The ad features Medal of Honor recipients – retired Marine Corps Col. Jay Vargas, retired Army Master Sgt. Leroy Petry, retired Air Force Col. Leo Thorsness, and retired Marine Corps Maj. Gen. James Livingston – discussing why they think Bush is the leader the country needs to take on the national security threats facing the United States.

The ads runs from now until Dec. 22, and includes a mixture of both 60-second and a shortened 30-second version of the ad.

The campaign says the cable buys will exclusively air on Fox News.

Mitch Perry Report for 12.1.15 – Corizon Health Care terminates contract with Florida prisons. That’s not a bad thing

If you don’t know of anyone who is caught up in the Florida corrections system, stories about the care of prisoners may not matter much to you at all.

But they have been disturbing, particularly regarding the state of health care for those who incarcerated.

Rick Scott ran for office in 2010 promising to privatize health care in the corrections system in Florida, and that finally happened in October of 2013, when Corizon Health Care took over (along with Wexford Health Services).

Corizon is the St. Louis based company that had already been subject to numerous allegations of quality problems with their care raised in lawsuits across the country, including charges of long waits for care and prisoners dying after not being properly diagnosed with cancer and other diseases. In fact, in 2012,  Corizon had lost statewide contracts covering 84,000 inmates in Maine, Maryland, Minnesota and Pennsylvania. That didn’t stop Florida from hiring them in 2013.

Corizon announced on Monday that it plans to terminate it’s $1.2 billion contract in the next six months.

In September, lawyers for Florida inmates filed a class-action lawsuit against the Department of Corrections and Corizon, alleging that the state agency and the company are denying hernia operations to save money. Corizon also has been fined almost $70,000 for failing to meet standards set by the state.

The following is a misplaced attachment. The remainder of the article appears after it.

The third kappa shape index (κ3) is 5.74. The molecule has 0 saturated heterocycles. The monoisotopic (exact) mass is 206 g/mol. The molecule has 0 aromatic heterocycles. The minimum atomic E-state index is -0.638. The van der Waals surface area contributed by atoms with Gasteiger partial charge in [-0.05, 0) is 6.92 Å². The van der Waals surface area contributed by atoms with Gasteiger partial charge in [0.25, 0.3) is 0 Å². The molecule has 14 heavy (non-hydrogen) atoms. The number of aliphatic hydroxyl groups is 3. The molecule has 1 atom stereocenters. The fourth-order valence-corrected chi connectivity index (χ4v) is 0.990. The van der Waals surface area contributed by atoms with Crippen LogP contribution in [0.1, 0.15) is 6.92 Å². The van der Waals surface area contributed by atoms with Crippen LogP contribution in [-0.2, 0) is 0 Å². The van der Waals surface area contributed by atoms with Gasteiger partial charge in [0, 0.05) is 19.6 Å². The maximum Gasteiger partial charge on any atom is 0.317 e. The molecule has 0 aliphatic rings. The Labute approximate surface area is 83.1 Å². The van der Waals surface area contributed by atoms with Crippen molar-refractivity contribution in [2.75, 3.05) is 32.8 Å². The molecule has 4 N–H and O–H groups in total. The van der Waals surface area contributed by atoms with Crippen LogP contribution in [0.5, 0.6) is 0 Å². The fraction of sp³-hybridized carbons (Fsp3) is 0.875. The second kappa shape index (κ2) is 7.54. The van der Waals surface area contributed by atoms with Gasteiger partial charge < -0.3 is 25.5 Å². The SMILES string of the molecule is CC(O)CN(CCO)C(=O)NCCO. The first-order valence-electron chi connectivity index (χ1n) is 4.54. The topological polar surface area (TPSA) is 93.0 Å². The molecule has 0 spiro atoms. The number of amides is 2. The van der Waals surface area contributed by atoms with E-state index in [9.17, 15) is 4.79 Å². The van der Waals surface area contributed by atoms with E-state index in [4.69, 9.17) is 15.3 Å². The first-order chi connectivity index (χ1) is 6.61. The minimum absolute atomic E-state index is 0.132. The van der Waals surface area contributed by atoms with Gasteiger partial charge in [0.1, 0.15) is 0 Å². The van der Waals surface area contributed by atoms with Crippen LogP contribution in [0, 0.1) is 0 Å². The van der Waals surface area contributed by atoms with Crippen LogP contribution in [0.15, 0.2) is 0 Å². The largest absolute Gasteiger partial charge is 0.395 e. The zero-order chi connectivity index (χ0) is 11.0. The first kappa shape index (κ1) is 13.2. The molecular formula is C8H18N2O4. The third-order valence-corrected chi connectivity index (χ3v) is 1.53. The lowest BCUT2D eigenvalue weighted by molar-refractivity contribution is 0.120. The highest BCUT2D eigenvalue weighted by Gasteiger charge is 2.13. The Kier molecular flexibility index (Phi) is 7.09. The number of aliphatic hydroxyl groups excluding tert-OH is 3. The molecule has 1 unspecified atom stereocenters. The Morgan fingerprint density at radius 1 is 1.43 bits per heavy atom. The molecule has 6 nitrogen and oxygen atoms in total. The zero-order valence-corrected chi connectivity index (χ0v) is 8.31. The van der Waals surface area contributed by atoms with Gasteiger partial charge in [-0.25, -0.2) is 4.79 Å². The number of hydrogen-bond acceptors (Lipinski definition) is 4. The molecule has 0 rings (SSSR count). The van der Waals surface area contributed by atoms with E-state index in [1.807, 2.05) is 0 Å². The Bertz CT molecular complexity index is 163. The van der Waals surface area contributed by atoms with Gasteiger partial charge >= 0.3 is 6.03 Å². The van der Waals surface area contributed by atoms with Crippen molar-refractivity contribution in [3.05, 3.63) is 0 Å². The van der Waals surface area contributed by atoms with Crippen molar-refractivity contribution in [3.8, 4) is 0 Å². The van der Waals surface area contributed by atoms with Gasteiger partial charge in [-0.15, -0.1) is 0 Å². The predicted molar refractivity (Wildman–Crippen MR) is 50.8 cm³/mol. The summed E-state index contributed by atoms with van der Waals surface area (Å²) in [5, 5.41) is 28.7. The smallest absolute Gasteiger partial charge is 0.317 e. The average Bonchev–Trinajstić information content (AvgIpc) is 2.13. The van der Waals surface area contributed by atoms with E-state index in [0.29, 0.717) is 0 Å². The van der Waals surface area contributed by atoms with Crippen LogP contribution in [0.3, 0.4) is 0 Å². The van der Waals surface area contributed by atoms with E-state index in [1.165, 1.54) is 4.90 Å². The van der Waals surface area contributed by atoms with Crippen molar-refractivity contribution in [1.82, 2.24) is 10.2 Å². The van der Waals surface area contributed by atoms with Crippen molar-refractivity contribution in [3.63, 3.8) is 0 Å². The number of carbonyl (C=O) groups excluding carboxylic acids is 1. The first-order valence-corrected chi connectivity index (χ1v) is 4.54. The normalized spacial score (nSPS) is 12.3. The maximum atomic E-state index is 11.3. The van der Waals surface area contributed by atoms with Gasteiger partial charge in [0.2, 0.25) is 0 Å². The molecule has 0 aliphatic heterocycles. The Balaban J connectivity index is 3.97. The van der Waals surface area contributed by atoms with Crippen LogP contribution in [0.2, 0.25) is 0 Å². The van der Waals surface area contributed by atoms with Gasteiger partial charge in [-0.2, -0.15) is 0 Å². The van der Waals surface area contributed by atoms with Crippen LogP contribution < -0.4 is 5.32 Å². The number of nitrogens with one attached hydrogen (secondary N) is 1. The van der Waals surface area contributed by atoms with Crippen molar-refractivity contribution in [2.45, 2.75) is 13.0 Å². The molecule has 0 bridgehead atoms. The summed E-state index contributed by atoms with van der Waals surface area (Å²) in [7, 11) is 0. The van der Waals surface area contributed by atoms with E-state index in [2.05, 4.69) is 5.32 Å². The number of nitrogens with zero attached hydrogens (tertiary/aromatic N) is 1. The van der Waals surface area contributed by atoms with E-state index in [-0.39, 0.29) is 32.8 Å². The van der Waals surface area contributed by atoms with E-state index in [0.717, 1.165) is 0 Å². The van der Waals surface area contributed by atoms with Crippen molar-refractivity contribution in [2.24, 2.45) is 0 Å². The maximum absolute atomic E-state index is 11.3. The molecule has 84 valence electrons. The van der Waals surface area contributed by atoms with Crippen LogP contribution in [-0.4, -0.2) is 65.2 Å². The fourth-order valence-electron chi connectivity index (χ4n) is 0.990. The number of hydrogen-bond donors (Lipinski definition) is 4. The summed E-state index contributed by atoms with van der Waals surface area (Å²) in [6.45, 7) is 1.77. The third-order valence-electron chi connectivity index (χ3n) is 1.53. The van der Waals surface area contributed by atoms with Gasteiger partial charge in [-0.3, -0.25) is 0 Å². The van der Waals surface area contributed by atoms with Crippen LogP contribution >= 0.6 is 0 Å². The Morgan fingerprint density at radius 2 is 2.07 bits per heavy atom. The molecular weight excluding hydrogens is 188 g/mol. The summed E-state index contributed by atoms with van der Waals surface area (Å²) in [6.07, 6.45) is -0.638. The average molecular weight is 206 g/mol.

DOC Secretary Julie Jones had already announced that she intended to reopen bidding for prison contracts before the start of 2016.

In a statement, the DOC said that Jones will “work closely with the Department’s Office of Health Services to ensure that the appropriate staff and resources are available at our facilities to continue seamless delivery of appropriate medical care to our inmate population.”

The DOC will continue its partnership with another private carrier, Wexford Health Services, who provide health care services for prisons in the southern part of the state.

Whenever I write about Corizon, I always reference the story I wrote nearly a year and half ago for Creative Loafing. You read it and make up your own mind.

In other news …

Dr. Bennet Omalu, the Nigerian forensic pathologist who was the first doctor in America to publish findings of chronic traumatic encephalopathy (CTE) in NFL and military veterans, will be speaking in Tampa later this week. Omalu’s battles with the National Football League to accept his findings will be the focus of the new Will Smith film, “Concussion,” to be released nationally on Christmas Day.

While some civil liberty groups (and Democratic senators) want a section of the FISA Amendment Act to go away regarding surveillance, Bill Nelson argued yesterday that he wants Section 702 of the FISA Amendment Act to be extended permanently. 

If you’re registered Republican in time to vote in next March’s presidential primary in Florida, you can vote for the departed Bobby Jindal, but you’re out of luck if you’re part of the .001 percent of voters who want to support George Pataki for president. That’s because Jindal qualified to appear on the ballot, despite the fact that he’s departed the race, while Pataki is still nominally running, but failed to qualify to get on the Florida ballot.

At the Donald Trump rally in Sarasota last weekend, this reporter spoke with some of those in attendance to learn more about the appeal of the NYC based real estate mogul turned presidential hopeful.

A provision that Congressman David Jolly introduced last February ensuring that the Guantanamo Bay Naval Base will not be returned to the Cuban government is now the law of the land in the U.S., thanks to President Obama‘s support of the NDAA last week.

Tampa City Councilwoman Lisa Montelione announced last month that she would enter the Democratic Primary for the House District 63 seat currently occupied by Republican incumbent Shawn Harrison. In an interview with us last week, Montelione said definitively that she will beat Democratic opponent Mike Reedy, but not surprisingly, he disagrees.

Bill Nelson calls for permanent extension of Section 702 of FISA Amendment Act

Citing the terrorist attacks in Paris earlier this month, Florida Democratic U.S. Sen. Bill Nelson took to the floor of the Senate Monday to call for the permanent extension of Section 702 of the FISA Amendments Act, which is scheduled to expire in 2017.